Thursday, June 21, 2012

The Last Breath

Most people believe that your last breath marks your transition from life to death. That may be so, I don't want to get into a philosophical discussion about what is living and what is dead, but I do want to point out that sometimes there is another breath, long after death, that people tend not to know about. I'm going to start by saying that dead things smell bad. And big dead things smell really bad. And if you've caught me in a particular mood here you've probably heard me complain about how awful it is to pass by a dead cow. The smell is repulsive. Unfortunately, this being the starving season, so far from the rains of last year, cows are now regularly dying from lack of food and water. It's disappointing to see farmers loose such a valuable resource, that and it smells gross.

I can't figure out if cows usually just die on the outskirts of villages, in the now dry ephemeral streams where they can spend their last moments envisioning lifesaving torrents of water, or if farmers carry them there so that the cows aren't dead in the middle of villages. Probably a mixture of both. Either way, right now there are two dead cows right next to the master farmer garden where I have my big tree pepiniere. The one cow has been decomposing there now for over two weeks and although it still smells, I can now at least venture into the corner closest to where it lies if necessary. The other one is fresh, one or two days old. It's bad, the curdling smell of rotting flesh distracts me while I try to water. My stomach shrinks up and reminds me painfully that I do not want to eat. My nose feels like it's been a little damaged by the putrid air it has to filter. But that's nothing compared to the last breath that is about to come.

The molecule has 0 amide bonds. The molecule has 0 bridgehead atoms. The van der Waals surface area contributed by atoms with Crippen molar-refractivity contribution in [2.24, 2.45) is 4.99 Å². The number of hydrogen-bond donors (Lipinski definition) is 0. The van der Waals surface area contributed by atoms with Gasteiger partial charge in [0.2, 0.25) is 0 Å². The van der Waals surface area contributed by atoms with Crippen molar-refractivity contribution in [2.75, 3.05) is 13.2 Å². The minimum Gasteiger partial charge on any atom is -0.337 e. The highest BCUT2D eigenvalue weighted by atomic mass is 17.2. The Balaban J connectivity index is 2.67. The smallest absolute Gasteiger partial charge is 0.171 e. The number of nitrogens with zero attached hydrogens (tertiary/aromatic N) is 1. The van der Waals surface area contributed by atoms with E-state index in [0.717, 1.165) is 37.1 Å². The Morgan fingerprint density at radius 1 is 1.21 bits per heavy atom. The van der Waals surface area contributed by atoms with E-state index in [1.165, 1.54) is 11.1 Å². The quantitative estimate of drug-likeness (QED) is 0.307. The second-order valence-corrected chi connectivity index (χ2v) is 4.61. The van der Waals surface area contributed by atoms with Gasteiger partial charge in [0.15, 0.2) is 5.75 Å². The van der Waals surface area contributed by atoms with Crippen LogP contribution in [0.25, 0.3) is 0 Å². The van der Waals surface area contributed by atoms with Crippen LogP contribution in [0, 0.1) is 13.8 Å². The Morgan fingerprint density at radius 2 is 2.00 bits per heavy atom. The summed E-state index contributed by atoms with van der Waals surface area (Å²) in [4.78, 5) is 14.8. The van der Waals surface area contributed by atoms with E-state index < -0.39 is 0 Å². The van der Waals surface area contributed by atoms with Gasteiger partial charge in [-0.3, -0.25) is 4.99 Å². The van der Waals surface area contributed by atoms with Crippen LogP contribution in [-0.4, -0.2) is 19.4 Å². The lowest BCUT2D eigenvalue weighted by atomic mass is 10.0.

When I get to the garden the cow is bloated. It's stomach is huge and disproportionate and reminds me of a blister. But when the breeze suddenly carries with it a scent that is too audacious to ignore, the stomach is back to a normal size. The final breath has dropped.

What exactly was in that stomach, I'm not sure, but what escaped it was stench. Stench so awful that Souleman and I gave up watering. The already disgusting smell of death mixed with what you might imagine the farts of a room full of sweaty overweight men with compromised digestive tracts from eating nothing except beer, beans, and Cheetos while they stay up all night playing video games. Picture the lowest tide, but for some reason a steamy layer of dead fish lines the hot and humid beach, the stench sticking to your body, carried on flies who try to get in to your ears and eyes. As if you opened a fridge full of only rotting leftovers and spoiled milk after cracking two dozen bad eggs in your kitchen where you've recently eaten a package of strong French cheese. It was bad. Thankfully I believe that sigh of sulfurous doom was the true last breath that this cow will ever exhale.

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